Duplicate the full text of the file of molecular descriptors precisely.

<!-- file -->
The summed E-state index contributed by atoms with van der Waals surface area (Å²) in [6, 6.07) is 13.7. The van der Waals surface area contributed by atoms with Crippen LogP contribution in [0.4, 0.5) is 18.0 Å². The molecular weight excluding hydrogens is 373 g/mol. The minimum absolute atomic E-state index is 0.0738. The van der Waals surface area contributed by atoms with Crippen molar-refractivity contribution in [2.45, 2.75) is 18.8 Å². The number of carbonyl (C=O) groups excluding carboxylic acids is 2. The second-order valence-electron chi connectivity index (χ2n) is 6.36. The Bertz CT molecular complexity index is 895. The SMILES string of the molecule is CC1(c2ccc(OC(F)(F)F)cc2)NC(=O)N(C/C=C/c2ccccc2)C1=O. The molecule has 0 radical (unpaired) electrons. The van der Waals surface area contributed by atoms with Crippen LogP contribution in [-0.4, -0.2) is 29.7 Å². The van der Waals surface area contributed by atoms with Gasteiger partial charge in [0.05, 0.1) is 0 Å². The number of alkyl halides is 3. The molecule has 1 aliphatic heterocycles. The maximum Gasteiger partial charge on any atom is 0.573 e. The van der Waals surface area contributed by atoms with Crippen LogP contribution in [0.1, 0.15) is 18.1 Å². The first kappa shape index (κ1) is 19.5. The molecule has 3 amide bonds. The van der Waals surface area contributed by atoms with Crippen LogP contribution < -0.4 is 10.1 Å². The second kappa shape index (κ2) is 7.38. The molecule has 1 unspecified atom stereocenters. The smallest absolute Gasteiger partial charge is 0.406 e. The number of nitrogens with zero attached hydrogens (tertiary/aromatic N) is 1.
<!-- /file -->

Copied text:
The summed E-state index contributed by atoms with van der Waals surface area (Å²) in [6, 6.07) is 13.7. The van der Waals surface area contributed by atoms with Crippen LogP contribution in [0.4, 0.5) is 18.0 Å². The molecular weight excluding hydrogens is 373 g/mol. The minimum absolute atomic E-state index is 0.0738. The van der Waals surface area contributed by atoms with Crippen molar-refractivity contribution in [2.45, 2.75) is 18.8 Å². The number of carbonyl (C=O) groups excluding carboxylic acids is 2. The second-order valence-electron chi connectivity index (χ2n) is 6.36. The Bertz CT molecular complexity index is 895. The SMILES string of the molecule is CC1(c2ccc(OC(F)(F)F)cc2)NC(=O)N(C/C=C/c2ccccc2)C1=O. The molecule has 0 radical (unpaired) electrons. The van der Waals surface area contributed by atoms with Crippen LogP contribution in [-0.4, -0.2) is 29.7 Å². The van der Waals surface area contributed by atoms with Gasteiger partial charge in [0.05, 0.1) is 0 Å². The number of alkyl halides is 3. The molecule has 1 aliphatic heterocycles. The maximum Gasteiger partial charge on any atom is 0.573 e. The van der Waals surface area contributed by atoms with Crippen LogP contribution in [0.1, 0.15) is 18.1 Å². The first kappa shape index (κ1) is 19.5. The molecule has 3 amide bonds. The van der Waals surface area contributed by atoms with Crippen LogP contribution < -0.4 is 10.1 Å². The second kappa shape index (κ2) is 7.38. The molecule has 1 unspecified atom stereocenters. The smallest absolute Gasteiger partial charge is 0.406 e. The number of nitrogens with zero attached hydrogens (tertiary/aromatic N) is 1.